Thursday, December 4, 2014

Star Trek (XI, 2009)

A few days ago I finally got around to watching the 11th Star Trek film in the franchise, 2009's Star Trek(trailer). Paramount took seven years off after releasing Nemesis, and released this prequel with an all new cast based on the origins of how Spock and Kirk and the rest of The Original Series crew joined Starfleet Academy and first became colleagues on the Enterprise. I was especially looking forward to seeing this again for the first time since it hit theaters five years ago now that I have seen all the prior films and have a better understanding and appreciation of the Star Trek universe in general this time.

Going into Star Trek's theatrical release in 2009, it was easy to notice that the brand was in a bit of a lull for a few years. It is worth reiterating it was seven years since the last film. On top of that, Star Trek: Enterprise was prematurely cancelled in 2005 after just four seasons, making the new fall 2005 television season the first without a Star Trek series since The Next Generation debuted in 1987. Paramount went to fixate this by bringing in JJ Abrams to direct this film, fresh off his breakout success on the hit television series, Lost. JJ was not shy admitting he did not have much experience with Star Trek until he got the director's gig, but was adamant on this new film retaining the essence of Star Trek while making it contemporary for a new generation.

There is an extended early years opening montage for both Kirk and Spock. For Kirk, we witness his birth as his father, George(a pre-Thor Chris Hemsworth) takes the captain's chair of the USS Kelvin as it is under attack by this film's villain, the Romulan, Nero(Eric Bana) and his ship, the Narada. After a montage of a couple other childhood events, we finally fast forward to Kirk (Chris Pine) and Spock (Zachary Quinto) as young adults joining Starfleet Academy. The two are not the close friends we knew them to be and kick off their relationship as bitter rivals once Kirk is brought to trial for cheating on Spock's Koboyashi Muru exam, yes that same one that kicked off the opening of The Wrath of Khan. The two eventually have to put their differences aside as Nero resurfaces and goes at great cost to get the attention of Kirk and Spock as the two are fresh on the maiden voyage of the very first Enterprise we all grew up to know and love.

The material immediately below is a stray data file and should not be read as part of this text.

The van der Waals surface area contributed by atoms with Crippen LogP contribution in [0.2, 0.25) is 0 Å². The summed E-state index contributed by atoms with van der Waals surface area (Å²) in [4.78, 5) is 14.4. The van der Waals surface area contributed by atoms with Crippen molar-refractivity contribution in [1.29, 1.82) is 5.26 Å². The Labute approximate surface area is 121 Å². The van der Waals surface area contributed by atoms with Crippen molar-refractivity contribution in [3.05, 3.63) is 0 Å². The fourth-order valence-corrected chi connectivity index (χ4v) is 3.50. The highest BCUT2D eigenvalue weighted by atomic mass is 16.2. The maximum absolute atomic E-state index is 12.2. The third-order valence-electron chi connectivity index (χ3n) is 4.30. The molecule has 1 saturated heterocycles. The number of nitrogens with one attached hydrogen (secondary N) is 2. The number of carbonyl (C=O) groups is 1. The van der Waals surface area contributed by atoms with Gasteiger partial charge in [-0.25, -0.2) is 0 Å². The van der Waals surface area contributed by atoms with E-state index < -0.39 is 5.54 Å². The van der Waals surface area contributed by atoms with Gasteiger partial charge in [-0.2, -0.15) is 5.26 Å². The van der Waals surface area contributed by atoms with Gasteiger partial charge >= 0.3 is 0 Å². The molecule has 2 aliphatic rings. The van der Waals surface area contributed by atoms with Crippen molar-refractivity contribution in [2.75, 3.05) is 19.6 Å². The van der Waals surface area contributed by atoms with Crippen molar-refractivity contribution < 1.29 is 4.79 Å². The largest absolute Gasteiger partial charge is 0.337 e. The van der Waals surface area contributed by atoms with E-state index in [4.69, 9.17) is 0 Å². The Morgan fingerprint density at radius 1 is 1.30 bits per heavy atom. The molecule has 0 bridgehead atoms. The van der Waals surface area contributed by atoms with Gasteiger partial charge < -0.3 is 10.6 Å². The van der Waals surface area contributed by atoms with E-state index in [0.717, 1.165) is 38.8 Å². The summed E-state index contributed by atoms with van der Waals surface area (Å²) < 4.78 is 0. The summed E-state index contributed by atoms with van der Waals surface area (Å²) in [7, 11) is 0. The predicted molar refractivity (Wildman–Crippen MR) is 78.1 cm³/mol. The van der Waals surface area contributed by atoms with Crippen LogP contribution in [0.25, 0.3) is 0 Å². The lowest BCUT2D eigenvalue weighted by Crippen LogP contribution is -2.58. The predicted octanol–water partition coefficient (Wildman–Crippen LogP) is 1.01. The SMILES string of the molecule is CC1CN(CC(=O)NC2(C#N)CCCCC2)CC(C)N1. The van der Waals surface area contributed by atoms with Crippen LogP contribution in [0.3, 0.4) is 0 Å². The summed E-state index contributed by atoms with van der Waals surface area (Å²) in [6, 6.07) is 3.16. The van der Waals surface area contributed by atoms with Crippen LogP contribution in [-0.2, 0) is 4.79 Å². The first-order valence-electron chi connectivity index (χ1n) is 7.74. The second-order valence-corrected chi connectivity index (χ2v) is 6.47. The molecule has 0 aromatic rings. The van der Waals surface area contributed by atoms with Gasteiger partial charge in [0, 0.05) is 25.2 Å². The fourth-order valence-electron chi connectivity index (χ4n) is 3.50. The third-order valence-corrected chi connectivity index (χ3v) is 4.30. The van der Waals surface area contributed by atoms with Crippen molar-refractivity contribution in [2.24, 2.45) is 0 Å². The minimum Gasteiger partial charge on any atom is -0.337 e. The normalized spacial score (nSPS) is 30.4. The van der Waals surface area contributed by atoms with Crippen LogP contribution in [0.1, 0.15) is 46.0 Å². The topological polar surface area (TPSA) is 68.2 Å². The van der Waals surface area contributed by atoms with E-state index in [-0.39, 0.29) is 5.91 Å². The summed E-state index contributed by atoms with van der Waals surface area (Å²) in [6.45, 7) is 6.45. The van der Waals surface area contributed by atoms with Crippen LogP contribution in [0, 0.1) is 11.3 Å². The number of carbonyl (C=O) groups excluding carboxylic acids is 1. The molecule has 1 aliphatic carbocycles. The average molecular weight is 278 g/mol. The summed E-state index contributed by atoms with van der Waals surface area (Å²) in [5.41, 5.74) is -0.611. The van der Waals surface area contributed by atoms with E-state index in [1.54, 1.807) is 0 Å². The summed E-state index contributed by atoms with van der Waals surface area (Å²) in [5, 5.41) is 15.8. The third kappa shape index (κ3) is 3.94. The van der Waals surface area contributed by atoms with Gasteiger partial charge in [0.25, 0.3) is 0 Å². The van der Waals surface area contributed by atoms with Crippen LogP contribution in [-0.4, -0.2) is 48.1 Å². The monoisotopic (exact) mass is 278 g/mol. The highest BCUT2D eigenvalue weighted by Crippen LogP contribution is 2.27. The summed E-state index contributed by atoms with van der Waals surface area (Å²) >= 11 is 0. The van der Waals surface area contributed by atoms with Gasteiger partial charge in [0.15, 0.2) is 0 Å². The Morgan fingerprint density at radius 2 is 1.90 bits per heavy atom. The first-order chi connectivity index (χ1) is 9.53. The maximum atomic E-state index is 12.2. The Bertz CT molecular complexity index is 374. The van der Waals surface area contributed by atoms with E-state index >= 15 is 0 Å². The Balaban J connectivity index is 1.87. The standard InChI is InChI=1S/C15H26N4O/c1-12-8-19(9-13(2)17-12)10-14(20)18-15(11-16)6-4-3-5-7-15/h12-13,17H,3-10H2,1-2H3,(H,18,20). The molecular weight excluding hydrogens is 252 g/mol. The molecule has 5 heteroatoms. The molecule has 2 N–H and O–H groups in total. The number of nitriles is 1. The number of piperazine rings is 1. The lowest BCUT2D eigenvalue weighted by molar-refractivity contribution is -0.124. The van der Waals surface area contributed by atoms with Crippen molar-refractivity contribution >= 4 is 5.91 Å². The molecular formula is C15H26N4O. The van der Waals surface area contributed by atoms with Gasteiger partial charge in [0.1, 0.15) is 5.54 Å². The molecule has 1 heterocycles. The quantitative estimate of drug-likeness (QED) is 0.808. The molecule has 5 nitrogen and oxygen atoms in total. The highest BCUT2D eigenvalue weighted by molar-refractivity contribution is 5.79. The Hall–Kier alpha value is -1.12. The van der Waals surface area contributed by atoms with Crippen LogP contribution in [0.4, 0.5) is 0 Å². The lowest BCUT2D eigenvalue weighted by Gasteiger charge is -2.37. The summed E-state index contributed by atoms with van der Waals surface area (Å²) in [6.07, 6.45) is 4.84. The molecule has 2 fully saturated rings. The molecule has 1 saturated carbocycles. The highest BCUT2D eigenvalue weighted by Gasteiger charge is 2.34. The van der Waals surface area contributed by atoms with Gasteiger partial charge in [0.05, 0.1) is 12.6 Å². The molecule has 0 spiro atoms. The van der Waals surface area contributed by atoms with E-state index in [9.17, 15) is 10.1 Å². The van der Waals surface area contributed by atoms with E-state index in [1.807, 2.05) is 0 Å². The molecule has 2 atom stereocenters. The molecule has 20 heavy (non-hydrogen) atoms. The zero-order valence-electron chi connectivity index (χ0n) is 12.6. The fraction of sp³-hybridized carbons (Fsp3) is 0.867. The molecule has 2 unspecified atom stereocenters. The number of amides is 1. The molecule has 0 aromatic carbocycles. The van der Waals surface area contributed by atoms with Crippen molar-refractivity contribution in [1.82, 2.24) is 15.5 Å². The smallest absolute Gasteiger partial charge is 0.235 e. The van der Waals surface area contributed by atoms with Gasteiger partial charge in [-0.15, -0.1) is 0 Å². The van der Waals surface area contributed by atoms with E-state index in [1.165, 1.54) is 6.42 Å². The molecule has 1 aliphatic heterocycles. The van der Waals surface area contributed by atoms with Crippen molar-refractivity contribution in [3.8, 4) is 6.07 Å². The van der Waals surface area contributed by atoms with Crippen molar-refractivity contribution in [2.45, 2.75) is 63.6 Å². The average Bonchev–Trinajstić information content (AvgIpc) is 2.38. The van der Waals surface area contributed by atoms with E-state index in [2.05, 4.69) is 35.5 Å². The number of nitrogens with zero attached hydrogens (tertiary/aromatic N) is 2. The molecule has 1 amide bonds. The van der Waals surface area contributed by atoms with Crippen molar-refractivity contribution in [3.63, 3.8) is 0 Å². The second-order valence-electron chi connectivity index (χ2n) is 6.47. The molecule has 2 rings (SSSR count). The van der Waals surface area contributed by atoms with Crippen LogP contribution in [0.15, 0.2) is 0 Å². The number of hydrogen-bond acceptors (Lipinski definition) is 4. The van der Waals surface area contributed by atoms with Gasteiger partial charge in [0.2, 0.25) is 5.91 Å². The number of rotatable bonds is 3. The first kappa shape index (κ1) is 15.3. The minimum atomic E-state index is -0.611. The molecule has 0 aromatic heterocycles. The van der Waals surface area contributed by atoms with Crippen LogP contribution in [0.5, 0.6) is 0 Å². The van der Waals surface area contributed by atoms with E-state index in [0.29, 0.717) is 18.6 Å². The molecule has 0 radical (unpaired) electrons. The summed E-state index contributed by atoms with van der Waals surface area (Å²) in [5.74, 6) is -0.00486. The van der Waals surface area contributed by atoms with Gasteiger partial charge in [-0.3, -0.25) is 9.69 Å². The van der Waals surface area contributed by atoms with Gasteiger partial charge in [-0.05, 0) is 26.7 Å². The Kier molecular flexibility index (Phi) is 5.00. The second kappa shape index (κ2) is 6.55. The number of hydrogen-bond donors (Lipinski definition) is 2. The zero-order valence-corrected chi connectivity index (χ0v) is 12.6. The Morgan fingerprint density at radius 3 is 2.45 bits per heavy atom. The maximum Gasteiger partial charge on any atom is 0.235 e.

All the primary crew members you remember from The Original Series are back and fresh out of Starfleet for this new film. I love all of Paramount's picks for their new cast selection as not a single actor disappointed for the new versions of Uhura (Zoe Saldana), Bones (Karl Urban), Sulu (John Cho), Chekov (Anton Yelchin) and Scotty (Simon Pegg). Even with the elder, Captain Pike (Bruce Greenwood) at the helm of the Enterprise, there was a little part of me that felt like there were a few too many tweens aboard the Enterprise, but as soon as the action kicks in those reservations are understandably put to the side since a emergency crisis rushes the Enterprise into her first tour of duty. Speaking of the Enterprise, I absolutely love the updated look of the ship. It just instantly pops out at you and seems all new with a vibrant white interior, yet there is still the ever-present captain's chair and a few other nods to the past so it still captures the classic Star Trek look and feel.

While I have stated on previous blogs here I have never been a hardcore Trekkie, I have always identified with it more than Star Wars as I appreciated Star Trek's emphasis on dialogue and their style of sci-fi action over Star Wars. Abrams amps up the action here with more in-your-face close combat sequences than I am use to in previous Star Trek films, but somehow, someway Abrams found a way for all this more-than-average action to seem totally appropriate and not out of place. This is easily one of the most action heavy Star Trek films to date, but there is still plenty of scenes featuring the trademark dialogue heavy scenes full of the vast Star Trek lore and history to not make this feel like this extra dose of action is being forced against your will, but more of a natural evolution for the Star Trek brand.